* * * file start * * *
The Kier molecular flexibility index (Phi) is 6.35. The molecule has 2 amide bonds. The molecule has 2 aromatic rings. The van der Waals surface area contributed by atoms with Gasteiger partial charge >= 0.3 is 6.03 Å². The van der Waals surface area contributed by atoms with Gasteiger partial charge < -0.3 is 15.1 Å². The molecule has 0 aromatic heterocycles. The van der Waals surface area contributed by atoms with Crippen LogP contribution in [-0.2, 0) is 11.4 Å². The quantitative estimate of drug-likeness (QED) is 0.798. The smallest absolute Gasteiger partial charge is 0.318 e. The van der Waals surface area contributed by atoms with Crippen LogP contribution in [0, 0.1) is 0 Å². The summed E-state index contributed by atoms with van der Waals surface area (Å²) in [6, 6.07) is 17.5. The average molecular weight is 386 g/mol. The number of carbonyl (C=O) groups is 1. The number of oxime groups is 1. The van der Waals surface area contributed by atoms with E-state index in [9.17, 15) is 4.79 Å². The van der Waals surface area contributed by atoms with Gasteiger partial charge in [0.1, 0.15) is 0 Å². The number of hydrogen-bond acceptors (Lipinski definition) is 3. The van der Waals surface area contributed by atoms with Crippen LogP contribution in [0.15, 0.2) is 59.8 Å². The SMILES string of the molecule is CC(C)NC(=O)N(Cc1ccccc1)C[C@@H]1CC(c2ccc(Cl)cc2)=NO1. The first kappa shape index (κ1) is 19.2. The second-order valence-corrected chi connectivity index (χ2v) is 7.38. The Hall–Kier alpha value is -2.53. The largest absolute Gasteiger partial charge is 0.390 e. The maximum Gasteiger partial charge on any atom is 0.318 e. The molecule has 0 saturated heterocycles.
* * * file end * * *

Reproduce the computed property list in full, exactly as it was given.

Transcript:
The Kier molecular flexibility index (Phi) is 6.35. The molecule has 2 amide bonds. The molecule has 2 aromatic rings. The van der Waals surface area contributed by atoms with Gasteiger partial charge >= 0.3 is 6.03 Å². The van der Waals surface area contributed by atoms with Gasteiger partial charge < -0.3 is 15.1 Å². The molecule has 0 aromatic heterocycles. The van der Waals surface area contributed by atoms with Crippen LogP contribution in [-0.2, 0) is 11.4 Å². The quantitative estimate of drug-likeness (QED) is 0.798. The smallest absolute Gasteiger partial charge is 0.318 e. The van der Waals surface area contributed by atoms with Crippen LogP contribution in [0, 0.1) is 0 Å². The summed E-state index contributed by atoms with van der Waals surface area (Å²) in [6, 6.07) is 17.5. The average molecular weight is 386 g/mol. The number of carbonyl (C=O) groups is 1. The number of oxime groups is 1. The van der Waals surface area contributed by atoms with E-state index in [9.17, 15) is 4.79 Å². The van der Waals surface area contributed by atoms with Gasteiger partial charge in [0.1, 0.15) is 0 Å². The number of hydrogen-bond acceptors (Lipinski definition) is 3. The van der Waals surface area contributed by atoms with Crippen LogP contribution in [0.15, 0.2) is 59.8 Å². The SMILES string of the molecule is CC(C)NC(=O)N(Cc1ccccc1)C[C@@H]1CC(c2ccc(Cl)cc2)=NO1. The first kappa shape index (κ1) is 19.2. The second-order valence-corrected chi connectivity index (χ2v) is 7.38. The Hall–Kier alpha value is -2.53. The largest absolute Gasteiger partial charge is 0.390 e. The maximum Gasteiger partial charge on any atom is 0.318 e. The molecule has 0 saturated heterocycles.